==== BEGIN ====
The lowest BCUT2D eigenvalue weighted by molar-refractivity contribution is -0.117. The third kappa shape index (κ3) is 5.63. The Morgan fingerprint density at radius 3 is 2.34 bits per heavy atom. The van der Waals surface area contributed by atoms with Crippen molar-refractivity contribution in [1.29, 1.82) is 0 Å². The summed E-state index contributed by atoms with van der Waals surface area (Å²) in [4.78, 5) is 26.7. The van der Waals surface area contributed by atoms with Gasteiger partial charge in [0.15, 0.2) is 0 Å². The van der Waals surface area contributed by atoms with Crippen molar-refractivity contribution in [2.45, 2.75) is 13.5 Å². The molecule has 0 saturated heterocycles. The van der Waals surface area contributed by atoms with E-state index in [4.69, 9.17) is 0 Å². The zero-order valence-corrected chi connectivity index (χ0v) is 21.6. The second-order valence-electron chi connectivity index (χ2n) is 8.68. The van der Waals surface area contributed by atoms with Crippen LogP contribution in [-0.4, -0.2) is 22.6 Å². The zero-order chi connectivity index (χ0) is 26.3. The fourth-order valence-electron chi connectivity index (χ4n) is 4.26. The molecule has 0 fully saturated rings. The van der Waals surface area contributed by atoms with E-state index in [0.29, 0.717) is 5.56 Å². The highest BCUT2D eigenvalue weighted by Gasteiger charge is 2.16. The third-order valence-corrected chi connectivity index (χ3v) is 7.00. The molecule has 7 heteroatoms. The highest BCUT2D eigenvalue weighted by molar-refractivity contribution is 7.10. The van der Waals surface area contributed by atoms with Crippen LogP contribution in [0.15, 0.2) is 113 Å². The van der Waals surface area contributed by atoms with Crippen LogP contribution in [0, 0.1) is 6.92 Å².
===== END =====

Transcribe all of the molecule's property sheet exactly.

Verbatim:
The lowest BCUT2D eigenvalue weighted by molar-refractivity contribution is -0.117. The third kappa shape index (κ3) is 5.63. The Morgan fingerprint density at radius 3 is 2.34 bits per heavy atom. The van der Waals surface area contributed by atoms with Crippen molar-refractivity contribution in [1.29, 1.82) is 0 Å². The summed E-state index contributed by atoms with van der Waals surface area (Å²) in [4.78, 5) is 26.7. The van der Waals surface area contributed by atoms with Gasteiger partial charge in [0.15, 0.2) is 0 Å². The van der Waals surface area contributed by atoms with Crippen molar-refractivity contribution in [2.45, 2.75) is 13.5 Å². The molecule has 0 saturated heterocycles. The van der Waals surface area contributed by atoms with E-state index in [4.69, 9.17) is 0 Å². The zero-order valence-corrected chi connectivity index (χ0v) is 21.6. The second-order valence-electron chi connectivity index (χ2n) is 8.68. The van der Waals surface area contributed by atoms with Crippen LogP contribution in [-0.4, -0.2) is 22.6 Å². The zero-order chi connectivity index (χ0) is 26.3. The fourth-order valence-electron chi connectivity index (χ4n) is 4.26. The molecule has 0 fully saturated rings. The van der Waals surface area contributed by atoms with E-state index in [0.29, 0.717) is 5.56 Å². The highest BCUT2D eigenvalue weighted by Gasteiger charge is 2.16. The third-order valence-corrected chi connectivity index (χ3v) is 7.00. The molecule has 7 heteroatoms. The highest BCUT2D eigenvalue weighted by molar-refractivity contribution is 7.10. The van der Waals surface area contributed by atoms with Crippen LogP contribution in [0.15, 0.2) is 113 Å². The van der Waals surface area contributed by atoms with Crippen LogP contribution in [0, 0.1) is 6.92 Å².